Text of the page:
Smoking, or the use of tobacco products, opens up a slew of cancerous opportunities. “Smokers are at exponentially increased risk for lung, head and neck, oral, esophageal, and bladder cancers, to name a few,” Hauck says. Inhaling carcinogens damages cells, increasing the likelihood that they’ll mutate and develop into cancer cells. The Tri-State has one of the highest rates of lung cancer in the nation, says Hauck. Melanoma, a type of skin cancer caused by sun exposure, is on the rise. “The number of people consistently overexposing themselves is increasing,” Hauck says. “Over 5 percent of people in Vanderburgh and Warrick Counties have skin cancer and, unfortunately, baking in tanning beds starts as early as junior high.”
Aside from maintaining a healthy diet, not smoking, and avoiding overexposure to the sun, the most useful weapon to fight off cancer is to be checked. Checks are getting more specific, and Hauck recommends visiting www.cancer.org for symptomatic guidelines on what to watch out for. Cervical, colon, rectal, breast, testicular, skin, uterine, and prostate cancer can be detected early, allowing the implementation of early treatment. It’s important, says Hauck, to be checked and receive health counseling at a young age. “For example,” she says, “all men over 20 should have health examinations and cancer-related checkups for their thyroid, lymph nodes, head and neck region, and skin.” Women over 20 should receive periodic health examinations and cancer-related checkups for thyroid, cervix, breast, ovaries, head and neck region, and skin, while all men and women over 50 should routinely receive screenings for colon and rectal cancers.
The defense against cancer is the same for the rest of the health concerns: live in moderation, be checked, and stay healthy.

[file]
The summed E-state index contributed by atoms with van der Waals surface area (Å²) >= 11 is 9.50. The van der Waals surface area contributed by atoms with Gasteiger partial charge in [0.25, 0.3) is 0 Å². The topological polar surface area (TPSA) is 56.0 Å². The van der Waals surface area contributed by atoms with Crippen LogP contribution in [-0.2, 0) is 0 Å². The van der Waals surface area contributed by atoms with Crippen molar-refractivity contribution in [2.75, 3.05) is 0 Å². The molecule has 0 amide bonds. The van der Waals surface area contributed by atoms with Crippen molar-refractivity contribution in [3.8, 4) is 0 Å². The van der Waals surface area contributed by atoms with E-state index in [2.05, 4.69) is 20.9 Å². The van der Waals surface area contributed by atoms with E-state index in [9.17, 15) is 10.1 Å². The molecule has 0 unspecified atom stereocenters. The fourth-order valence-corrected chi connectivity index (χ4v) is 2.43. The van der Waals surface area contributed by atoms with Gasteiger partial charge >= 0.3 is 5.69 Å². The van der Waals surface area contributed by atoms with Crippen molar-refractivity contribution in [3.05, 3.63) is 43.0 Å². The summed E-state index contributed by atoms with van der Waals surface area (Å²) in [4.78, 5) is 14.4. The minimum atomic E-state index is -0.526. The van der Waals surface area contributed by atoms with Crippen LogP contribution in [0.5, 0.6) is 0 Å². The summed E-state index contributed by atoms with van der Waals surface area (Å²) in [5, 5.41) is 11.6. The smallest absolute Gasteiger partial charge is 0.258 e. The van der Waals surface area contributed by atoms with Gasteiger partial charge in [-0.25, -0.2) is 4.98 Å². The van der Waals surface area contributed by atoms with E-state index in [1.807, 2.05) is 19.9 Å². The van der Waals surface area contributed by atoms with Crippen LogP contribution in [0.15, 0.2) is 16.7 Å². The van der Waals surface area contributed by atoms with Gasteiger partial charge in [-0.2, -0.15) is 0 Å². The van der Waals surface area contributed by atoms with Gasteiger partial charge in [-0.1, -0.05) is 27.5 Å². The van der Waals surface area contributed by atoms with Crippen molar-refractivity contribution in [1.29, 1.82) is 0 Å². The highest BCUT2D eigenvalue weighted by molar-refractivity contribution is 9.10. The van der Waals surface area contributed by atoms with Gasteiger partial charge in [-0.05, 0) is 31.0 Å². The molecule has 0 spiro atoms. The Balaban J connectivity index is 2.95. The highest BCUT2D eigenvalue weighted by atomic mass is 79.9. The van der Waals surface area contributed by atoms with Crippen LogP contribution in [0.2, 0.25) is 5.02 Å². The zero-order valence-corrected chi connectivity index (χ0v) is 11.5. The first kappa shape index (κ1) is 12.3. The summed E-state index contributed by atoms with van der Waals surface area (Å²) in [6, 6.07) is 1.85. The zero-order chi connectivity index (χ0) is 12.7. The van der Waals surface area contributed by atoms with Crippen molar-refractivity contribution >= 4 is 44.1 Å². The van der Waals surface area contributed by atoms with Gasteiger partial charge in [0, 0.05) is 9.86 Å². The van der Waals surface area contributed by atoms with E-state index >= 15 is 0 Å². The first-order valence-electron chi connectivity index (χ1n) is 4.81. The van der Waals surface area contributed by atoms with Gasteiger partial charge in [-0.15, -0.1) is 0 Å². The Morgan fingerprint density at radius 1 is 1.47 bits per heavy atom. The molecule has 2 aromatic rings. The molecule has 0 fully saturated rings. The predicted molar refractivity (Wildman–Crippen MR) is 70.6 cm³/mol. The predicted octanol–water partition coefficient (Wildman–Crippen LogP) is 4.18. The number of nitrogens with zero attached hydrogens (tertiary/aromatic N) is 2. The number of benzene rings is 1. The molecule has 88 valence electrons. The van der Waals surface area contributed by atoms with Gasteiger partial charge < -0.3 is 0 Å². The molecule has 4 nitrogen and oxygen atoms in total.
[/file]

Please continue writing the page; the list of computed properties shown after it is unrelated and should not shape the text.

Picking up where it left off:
Evansville has taken great strides since the area’s callout in the 2009 Gallup poll that listed the city as the most obese area in the nation (although it’s been argued the survey was inaccurate). When the poll was redone in 2012, Evansville fell of the list.
One of the most active ongoing programs is the Welborn Baptist Foundation’s Upgrade campaign, a coalition of schools, businesses, nonprofit organizations, and local government that aims to encourage individual change. Andrea Hays, director of the campaign, says the goal is to make it easier for community members to make healthy decisions.
“It can be as easy as taking the stairs and burning 10 calories a minute, being provided fresh produce options alongside normal snacks, or having safe-cycling programs,” she says. Upgrade’s signage can be seen in many Evansville businesses, offering guidelines for healthier options. One example is the Walk EVV Map, which provides 27 walking locations around Downtown. The program is designed to encourage activity and healthy eating, such as going for a walk after a whole-foods dinner. “We offer small opportunities that may lead to larger life changes,” says Hays. “The healthiest choice should be the easiest choice.”
Check out the Welborn Baptist Foundation’s Upgrade program at www.upgradenow.org.